What is the origin of "mental imagery?"

The use of mental imagery goes back to our most ancient sources. Thousands of years ago we find a clear depiction of this process in the experience of the prophet Ezekiel, who travels in an inward imaginal journey to the throne of God. In fact, in biblical times there were schools called Sons of the Prophets in which these imaging techniques were taught. As time went on a tradition emerged called Chariot or Throne mysticism that became an important branch of western spiritual practice called Kabbalah, the word itself meaning "to receive." Eventually the Catholic Church took up these practices in the person of some well–known saints including: Hildegarde of Bingen, Ignatius of Loyola, Teresa of Avila, as main luminaries. At the time of the Renaissance, mental imagery was the major technique of medical practice for treating people with physical illness. The name of the technique associates with this direction was called "complexio."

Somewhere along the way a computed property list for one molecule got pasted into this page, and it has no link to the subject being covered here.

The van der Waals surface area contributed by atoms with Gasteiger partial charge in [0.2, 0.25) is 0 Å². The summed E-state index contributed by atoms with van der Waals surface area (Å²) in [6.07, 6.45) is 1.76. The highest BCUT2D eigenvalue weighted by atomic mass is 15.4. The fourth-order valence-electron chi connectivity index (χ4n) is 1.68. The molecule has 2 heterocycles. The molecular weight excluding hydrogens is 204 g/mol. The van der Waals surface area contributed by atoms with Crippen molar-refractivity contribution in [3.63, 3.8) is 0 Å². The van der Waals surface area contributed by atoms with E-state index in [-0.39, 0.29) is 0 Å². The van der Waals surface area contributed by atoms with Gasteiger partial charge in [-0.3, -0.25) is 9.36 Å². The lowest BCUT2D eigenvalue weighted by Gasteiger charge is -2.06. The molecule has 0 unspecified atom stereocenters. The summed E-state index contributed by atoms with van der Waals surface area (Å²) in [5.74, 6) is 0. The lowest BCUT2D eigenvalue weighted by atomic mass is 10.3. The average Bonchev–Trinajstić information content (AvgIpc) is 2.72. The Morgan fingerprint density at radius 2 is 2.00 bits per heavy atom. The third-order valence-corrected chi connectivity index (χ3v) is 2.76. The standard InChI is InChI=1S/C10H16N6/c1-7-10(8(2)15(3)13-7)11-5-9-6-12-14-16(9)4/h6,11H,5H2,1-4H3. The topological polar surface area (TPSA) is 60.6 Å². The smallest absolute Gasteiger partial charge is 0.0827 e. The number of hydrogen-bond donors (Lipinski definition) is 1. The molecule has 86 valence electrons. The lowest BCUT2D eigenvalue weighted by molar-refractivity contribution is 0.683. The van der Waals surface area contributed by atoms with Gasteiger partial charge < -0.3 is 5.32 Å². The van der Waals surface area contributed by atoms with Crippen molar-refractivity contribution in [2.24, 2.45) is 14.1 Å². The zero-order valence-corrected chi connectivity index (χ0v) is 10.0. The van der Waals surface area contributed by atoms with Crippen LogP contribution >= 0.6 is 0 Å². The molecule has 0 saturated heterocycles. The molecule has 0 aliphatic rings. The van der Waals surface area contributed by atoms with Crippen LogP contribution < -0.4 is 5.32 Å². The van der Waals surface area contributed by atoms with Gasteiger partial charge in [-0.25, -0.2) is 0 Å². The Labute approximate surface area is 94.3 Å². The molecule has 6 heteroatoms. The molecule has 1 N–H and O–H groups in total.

In sum: mental imagery has a long, unabated, and distinguished history of which the above represents only a brief pinkie–nail sketch. In the twentieth century, mental imagery had begun to flourish more extensively in Europe and America, especially in the latter half. Such names as Robert Desoille (Directed Waking Dream), Hanscarl Leuner (Guided Affective Imagery), Carl Jung (Active Imagination), and most importantly, Mme. Colette Aboulker–Muscat (Waking Dream Therapy), stand out as seminal contributors. To this list I add my own as the American link of this great tradition.